Don't feel bad. I have them bad. Fortuntly, I've gotten them under control enough with meds that they aren't steady as they use to be.
It is a horrible feeling to get them. When I do get the panic attacks I honeslty freeze. I simply can not function. Mine start at the pit of my stomack, like feeling sick and works it's way up. When I feel one coming on and I've noticed it's when I get frightened over something.I just have to say to myself, HERE WE GO AGAIN, HANG ON. Sometimes it can last a few minutes, a few hours and I have had some 2 or 3 days.
This bull of just getting over it, is just that. I'd like to see someone that doesn't suffer from this JUST GET OVER IT
Probably gotten off the subject. I hate to say it, but your probably going to have to get help over this.
Been there still get them sometimes not as often as I used to. I find that the meds I am taking are helping and just taking your mind off of it helps. Easier said then done I know all I can say is go out and have some good physical fun. Something that gets your heart rate up like today I played hockey with my kids or if you've got snow go sledding just get out. Enjoy life, it's to short to worry and I think thats another thing I am starting to realize and death is what scares me and sends me into panics. Good Luck
I suffered with severe panic attacks for over a year. It was almost unbearable. I describe it as losing my sense of self and living in a constant state of fear and "fight or flight." Mine were brought on by years of trying to make my mentally ill child "perfect" after my husband was killed in a car accident. With lots of therapy and a great doctor who never gave up - I realized I did all I could and now I have to let go of my son - he is an adult now and responsible for his life. To me - panic is a type of prison and I hope you find relief soon and that you never have to experience anxiety again.
All the best.
I had my first panic attack when I was 19, walking through a mall I'd been to a thousand times before, and didn't know what the hell was happening to me. My heart started speeding up, I felt like I was going to be sick and my vision went crazy. I got out of there fast and went to the doctor. Turned out I was getting a virus but the panic attacks kept up for 6 months. I couldn't go to the mall for over a year because it would bring an attack on. The weird thing is I didn't have a label for these attacks then and I didn't find out what they were medically called until 13 years later. My internist explained to me that I suffered from anxiety attacks and that it is hereditery. After talking to different members of my family I found out I wasn't alone. All of my siblings, my mother, some aunts, cousins and one grandmother all suffer or suffered anxiety attacks. And we've all tried different ways to cope with it. I didn't take any medication for the attacks because they were too infrequent and no one recognized them until after I had my twins. My internist gave me a Rx for Ativan but, because they are addictive, she limited me to 20 every 6 months. I rarely ever used them because I recognized what would start an attack and avoided it. For instance, my attacks started again after years of not having one in the produce section of the grocery store I frequented almost daily. One minute I'm looking at a cucumber, the next thing I know is that my vision goes haywire and I start hyperventilating. It's very freaky when it just starts out of nowhere because you think something's seriously physically wrong with you, like you're about to have a heart attack. Anyway, I avoided the produce section for 3 months(I could walk everywhere else in the stupid store) and I finally ventured back in that area when I wasn't thinking about it. The key to controlling your anxiety, I feel, is to not let it control you. Figure out the trigger points and learn how to avoid them or work through them. Just realize that you are not going to die and take slow, controlled breaths. In the last 15 years, I've had 2 anxiety attacks. When I know I'm going to be in what I feel is a stressful situation that might cause an anxiety attack, I will take an Ativan or, many times, I just pray or talk myself OUT OF having an anxiety attack. Identify it, work through it and don't let it control your life. You are the one in control always. Let that be your mantra : )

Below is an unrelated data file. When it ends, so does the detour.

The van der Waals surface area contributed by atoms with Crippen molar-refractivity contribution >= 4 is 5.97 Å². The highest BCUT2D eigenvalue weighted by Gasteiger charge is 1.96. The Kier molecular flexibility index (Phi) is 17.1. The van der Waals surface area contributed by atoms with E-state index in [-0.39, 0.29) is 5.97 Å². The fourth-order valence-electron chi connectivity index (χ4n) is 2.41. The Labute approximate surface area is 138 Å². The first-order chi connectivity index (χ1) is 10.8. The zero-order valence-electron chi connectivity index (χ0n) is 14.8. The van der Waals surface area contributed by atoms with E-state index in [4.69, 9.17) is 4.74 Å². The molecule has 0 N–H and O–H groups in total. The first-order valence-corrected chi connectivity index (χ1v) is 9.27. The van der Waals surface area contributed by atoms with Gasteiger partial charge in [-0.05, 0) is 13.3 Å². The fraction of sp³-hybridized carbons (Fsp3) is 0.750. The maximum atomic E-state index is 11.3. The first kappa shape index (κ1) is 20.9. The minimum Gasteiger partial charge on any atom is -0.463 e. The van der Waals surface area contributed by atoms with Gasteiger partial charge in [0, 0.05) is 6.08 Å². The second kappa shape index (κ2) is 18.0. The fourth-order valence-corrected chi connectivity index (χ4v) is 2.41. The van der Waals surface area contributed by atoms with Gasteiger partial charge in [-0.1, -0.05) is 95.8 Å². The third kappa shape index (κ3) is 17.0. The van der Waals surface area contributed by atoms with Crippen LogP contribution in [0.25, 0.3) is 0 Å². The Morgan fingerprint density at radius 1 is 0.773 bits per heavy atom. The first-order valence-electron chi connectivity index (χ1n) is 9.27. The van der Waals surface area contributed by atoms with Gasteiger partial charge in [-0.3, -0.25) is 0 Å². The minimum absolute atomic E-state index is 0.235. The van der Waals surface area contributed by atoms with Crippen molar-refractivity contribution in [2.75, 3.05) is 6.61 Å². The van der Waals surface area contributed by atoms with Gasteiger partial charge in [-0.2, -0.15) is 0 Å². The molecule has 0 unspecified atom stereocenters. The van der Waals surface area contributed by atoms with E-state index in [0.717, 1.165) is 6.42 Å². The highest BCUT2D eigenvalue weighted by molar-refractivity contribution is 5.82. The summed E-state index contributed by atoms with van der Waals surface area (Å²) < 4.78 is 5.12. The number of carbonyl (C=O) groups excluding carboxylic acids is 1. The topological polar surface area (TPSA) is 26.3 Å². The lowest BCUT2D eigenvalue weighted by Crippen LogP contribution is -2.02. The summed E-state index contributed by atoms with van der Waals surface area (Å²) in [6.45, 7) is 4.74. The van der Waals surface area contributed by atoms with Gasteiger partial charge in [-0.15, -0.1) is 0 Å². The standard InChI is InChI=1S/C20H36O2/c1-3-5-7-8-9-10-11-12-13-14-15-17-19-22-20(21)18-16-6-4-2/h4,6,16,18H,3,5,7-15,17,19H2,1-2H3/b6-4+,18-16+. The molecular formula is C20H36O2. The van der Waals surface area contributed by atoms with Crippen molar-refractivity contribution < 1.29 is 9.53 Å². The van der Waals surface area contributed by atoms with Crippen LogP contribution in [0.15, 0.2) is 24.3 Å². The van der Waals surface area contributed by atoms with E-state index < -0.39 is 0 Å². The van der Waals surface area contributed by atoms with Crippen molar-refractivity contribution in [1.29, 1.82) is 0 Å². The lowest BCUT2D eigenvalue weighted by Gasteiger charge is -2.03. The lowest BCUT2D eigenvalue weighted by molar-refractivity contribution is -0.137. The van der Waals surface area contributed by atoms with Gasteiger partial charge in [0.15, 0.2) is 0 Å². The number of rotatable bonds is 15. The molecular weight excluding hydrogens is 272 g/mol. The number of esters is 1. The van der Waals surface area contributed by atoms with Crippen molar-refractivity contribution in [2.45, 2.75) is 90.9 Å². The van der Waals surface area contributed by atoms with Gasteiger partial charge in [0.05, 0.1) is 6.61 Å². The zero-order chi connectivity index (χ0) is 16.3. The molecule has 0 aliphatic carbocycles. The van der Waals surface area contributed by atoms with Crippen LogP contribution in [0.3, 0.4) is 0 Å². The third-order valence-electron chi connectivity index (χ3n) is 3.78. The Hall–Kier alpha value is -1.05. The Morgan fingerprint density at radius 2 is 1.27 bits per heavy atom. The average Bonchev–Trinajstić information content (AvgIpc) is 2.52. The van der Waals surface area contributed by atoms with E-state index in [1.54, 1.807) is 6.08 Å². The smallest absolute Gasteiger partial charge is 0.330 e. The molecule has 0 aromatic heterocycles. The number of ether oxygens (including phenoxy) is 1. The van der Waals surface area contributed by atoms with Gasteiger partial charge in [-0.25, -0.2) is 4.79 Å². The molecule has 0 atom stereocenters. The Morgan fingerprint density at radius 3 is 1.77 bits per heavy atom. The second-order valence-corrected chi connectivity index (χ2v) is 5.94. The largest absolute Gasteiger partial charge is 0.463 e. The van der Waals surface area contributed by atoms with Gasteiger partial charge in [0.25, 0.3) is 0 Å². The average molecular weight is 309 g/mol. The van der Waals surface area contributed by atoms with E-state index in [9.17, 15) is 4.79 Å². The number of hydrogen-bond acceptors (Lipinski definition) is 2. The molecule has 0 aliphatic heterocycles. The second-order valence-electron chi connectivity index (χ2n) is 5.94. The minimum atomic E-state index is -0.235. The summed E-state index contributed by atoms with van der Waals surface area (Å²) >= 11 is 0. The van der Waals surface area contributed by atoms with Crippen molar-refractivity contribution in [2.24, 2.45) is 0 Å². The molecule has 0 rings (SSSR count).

had very very similar case....
My sister has been treated for depression and when I told her I thought I had a problem with anxiety, she quickly said, "you need help because they are related and it will turn to depression if you just let it go". Two days later, when the anxiety didn't leave, depression set in for a brief period because I just couldn't figure it out.
I immediately went to my MD who started me on celexa (cilatropram). It's a slow process but I had a better day yesterday (day 11 of meds) and am back at work today.
Junglejim, while I don't wish this on anyone, it is good to hear that someone else has that beginning "in the pit of the stomach" feeling. That is my alert to what is beginning, along with a breathing issue.
Right now I find it sad that most of mine happen when I am at home, especially after I have been away from home either at work or for some reason - and then come home, and one begins. I am pretty sure it is because I am under a lot of stress at home.
I guess I am going to have to discuss a regular medication with my DH. He gave me a few lorazapam when he felt I was under stress with DH's surgery over a year ago but does not want to give me that on a regular basis.
Hoping for a calm evening for everyone.